Frost & Sullivan’s recent analysis, Flexible CHP Systems will play a significant role in grid stabilization and resilience. The study discovers that government initiatives to generate energy from clean sources and the move toward carbon neutrality are key factors boosting the global combined heat and power (CHP) market. As a grid-complementary technology, the CHP market estimated to garner $20.85 billion by 2030 from $13.10 billion in 2020, an uptick at a moderate compound annual growth rate of 4.8%. Annual capacities are anticipated to reach 19.55 GW over the forecast period from 12.37 GW in 2020.
Neha Tatikota, Energy & Environment Research Analyst at Frost & Sullivan, said: “The combined impact of decentralization, decarbonization, and digitalization will drive new business models in the CHP market as flexibility will be the key in terms of adjustable electricity generation, guaranteed performance, and energy cost-savings. Models that encompass guaranteed performance, including power plant-as-a-service, power purchase agreements, energy-as-a-service, and combined supply and demand-side contracts, will provide opportunities for energy, technology, and service providers to generate new revenue streams.”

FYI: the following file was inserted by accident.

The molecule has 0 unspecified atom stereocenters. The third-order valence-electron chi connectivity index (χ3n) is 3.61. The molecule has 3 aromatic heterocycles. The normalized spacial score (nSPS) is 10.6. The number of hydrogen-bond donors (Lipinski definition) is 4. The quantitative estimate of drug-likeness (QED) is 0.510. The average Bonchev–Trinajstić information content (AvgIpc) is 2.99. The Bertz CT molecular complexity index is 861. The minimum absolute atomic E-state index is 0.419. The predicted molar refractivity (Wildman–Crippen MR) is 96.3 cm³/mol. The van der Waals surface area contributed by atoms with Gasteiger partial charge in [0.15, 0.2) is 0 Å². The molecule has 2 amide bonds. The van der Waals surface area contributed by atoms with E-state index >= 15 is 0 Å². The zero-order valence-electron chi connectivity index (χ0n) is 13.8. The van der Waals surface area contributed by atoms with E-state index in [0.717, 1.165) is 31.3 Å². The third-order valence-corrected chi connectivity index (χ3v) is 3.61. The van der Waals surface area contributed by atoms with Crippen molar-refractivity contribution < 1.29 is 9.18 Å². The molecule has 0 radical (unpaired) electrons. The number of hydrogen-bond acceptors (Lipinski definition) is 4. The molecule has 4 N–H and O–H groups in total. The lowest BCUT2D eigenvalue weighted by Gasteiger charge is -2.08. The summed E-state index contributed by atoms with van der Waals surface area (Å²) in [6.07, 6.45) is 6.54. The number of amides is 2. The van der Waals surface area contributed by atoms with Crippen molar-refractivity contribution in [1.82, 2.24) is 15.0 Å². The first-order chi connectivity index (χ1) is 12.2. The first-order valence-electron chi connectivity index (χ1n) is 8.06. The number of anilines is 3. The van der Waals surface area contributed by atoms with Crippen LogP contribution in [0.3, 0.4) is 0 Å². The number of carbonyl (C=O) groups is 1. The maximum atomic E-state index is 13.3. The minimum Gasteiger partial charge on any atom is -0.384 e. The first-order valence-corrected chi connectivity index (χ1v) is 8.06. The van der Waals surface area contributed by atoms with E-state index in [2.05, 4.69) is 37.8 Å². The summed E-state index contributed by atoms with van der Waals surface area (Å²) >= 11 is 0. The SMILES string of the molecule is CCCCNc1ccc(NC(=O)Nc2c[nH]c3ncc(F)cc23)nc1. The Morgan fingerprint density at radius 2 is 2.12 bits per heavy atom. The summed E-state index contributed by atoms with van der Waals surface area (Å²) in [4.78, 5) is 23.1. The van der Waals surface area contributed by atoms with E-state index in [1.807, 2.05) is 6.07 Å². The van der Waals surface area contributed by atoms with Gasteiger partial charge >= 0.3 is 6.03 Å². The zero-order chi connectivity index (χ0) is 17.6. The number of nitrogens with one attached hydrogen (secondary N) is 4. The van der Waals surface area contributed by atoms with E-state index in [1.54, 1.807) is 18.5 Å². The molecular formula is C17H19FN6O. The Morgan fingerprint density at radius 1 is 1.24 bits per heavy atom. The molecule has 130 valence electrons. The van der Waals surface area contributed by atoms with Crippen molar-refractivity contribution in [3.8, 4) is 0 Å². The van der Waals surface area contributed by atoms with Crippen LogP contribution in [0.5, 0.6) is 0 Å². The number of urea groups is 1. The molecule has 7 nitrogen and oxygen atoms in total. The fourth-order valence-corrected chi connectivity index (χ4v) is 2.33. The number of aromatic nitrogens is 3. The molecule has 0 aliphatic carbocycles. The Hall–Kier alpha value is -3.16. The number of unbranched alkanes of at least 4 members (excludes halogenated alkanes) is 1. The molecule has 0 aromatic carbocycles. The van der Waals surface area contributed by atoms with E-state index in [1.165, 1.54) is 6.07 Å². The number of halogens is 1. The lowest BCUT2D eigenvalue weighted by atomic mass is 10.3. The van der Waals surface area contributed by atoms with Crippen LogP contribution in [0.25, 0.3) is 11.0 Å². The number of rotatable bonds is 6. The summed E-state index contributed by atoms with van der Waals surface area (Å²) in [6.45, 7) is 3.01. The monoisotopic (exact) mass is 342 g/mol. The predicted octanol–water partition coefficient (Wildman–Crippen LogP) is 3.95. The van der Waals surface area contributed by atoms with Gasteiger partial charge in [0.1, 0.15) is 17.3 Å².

Tatikota added: “As packaged CHP solutions gain traction and an increasing number of commercial and institutional (C&I) facilities familiarize themselves with the technology and its benefits (energy efficiency), demand from Europe and North America will continue to gain momentum. Further, Asia-Pacific will record the highest growth for steam and gas industrial turbines, driven by businesses looking to reduce carbon emissions and the growing adoption of CHP and combined cooling and heating power.”